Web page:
Benjamin Rush (PA.) ( Dec. 24,1745 Byberry, PA.-1813) 68 He graduate from Princeton University at the age of 15.  Dr. Benjamin Rush was an American physician taking his degree in medicine from the University of Edinburgh. He worked for social reform establishing in 1786 The first free clinic in the United States.  In 1793 he fought the yellow-fever epidemic in Philadelphia.  further he helped found the first American antislavery society, and Dickinson College.  Besides all this he was a delegate to the Continental Congress.  During the war he served as a surgeon general in the Continental Army.  Joining James Wilson. They led a successful fight to ratify the Federal Constitution at Pennsylvania.  Benjamin helped frame the Pennsylvania State Constitution and served as treasurer of the U. S. Mint from 1797 to 1813. He was a Presbyterian and a devout Christian.

As a patriot, Doctor Rush was firm and inflexible; as a professional man he was skillful, candid, and honorable; as a thinker and writer, he was profound; as a Christian, zealous and consistent; and in his domestic relations, he was the centre of a circle of love and true affection. Through life the Bible was a "lamp to his feet" -- his guide in all things appertaining to his duty toward God and man. Amid all his close and arduous pursuit of human knowledge, he never neglected to "search the Scriptures" for that knowledge which points to the soul aright in its journey to the Spirit Land. His belief in revealed religion, and in the Divine Inspiration of the Sacred Writers, is manifested in many of his scientific productions; and during that period, at the close of the last century, when the sentiments of infidel France were infused into the minds of men in high places here, Doctor Rush's principles stood firm, and his opinions never wavered.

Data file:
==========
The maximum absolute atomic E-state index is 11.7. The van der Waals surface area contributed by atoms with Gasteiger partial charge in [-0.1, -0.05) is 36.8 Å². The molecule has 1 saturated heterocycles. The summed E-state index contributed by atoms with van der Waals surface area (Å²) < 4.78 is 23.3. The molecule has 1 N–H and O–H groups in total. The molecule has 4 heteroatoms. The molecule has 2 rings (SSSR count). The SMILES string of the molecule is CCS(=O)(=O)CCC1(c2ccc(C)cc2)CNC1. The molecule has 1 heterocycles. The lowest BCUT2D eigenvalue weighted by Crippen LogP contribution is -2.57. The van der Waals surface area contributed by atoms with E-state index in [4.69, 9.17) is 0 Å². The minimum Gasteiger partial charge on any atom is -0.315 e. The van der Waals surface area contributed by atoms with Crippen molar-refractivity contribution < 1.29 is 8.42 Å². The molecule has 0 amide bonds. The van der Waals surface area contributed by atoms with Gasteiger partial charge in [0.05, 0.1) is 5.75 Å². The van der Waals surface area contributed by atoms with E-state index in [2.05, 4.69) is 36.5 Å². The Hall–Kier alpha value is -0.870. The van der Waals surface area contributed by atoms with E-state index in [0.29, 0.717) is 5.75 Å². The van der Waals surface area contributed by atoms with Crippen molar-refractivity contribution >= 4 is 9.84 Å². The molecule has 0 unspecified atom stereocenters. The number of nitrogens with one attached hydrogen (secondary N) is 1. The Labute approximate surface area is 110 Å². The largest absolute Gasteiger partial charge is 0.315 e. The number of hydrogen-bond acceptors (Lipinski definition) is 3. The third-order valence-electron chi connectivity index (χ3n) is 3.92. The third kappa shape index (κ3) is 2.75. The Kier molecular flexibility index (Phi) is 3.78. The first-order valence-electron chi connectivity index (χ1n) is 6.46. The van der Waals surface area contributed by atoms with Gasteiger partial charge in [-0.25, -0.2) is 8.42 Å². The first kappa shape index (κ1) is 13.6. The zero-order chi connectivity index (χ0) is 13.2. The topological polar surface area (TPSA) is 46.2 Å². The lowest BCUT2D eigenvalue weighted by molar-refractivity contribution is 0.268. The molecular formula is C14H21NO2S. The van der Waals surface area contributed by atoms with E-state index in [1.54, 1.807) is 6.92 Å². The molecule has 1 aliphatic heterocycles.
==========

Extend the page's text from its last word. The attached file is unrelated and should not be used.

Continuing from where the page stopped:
The Gospel of Jesus Christ prescribes the wisest rules for just conduct in every situation of life. Happy they who are enabled to obey them in all situations! . .My only hope of salvation is in the infinite tran¬scendent love of God manifested to the world by the death of His Son upon the Cross. Noth¬ing but His blood will wash away my sins [Acts 22:16]. I rely exclusively upon it. Come,Lord Jesus! Come quickly! [Revelation 22:20]98 I do not believe that the Constitution was the offspring of inspiration, but I am as satisfied that it is as much the work of a Divine Providence as any of the miracles recorded in the Old and New Testament.99 By renouncing the Bible, philosophers swing from their moorings upon all moral subjects… It is the only correct map of the human heart that ever has been published.100

[T]he greatest discoveries in science have been made by Christian philosophers and . . . there is the most knowledge in those countries where there is the most Christianity.101

[T]he only means of establishing and perpetuating our republican forms of government is the universal education of our youth in the principles of Christianity by means of the Bible.102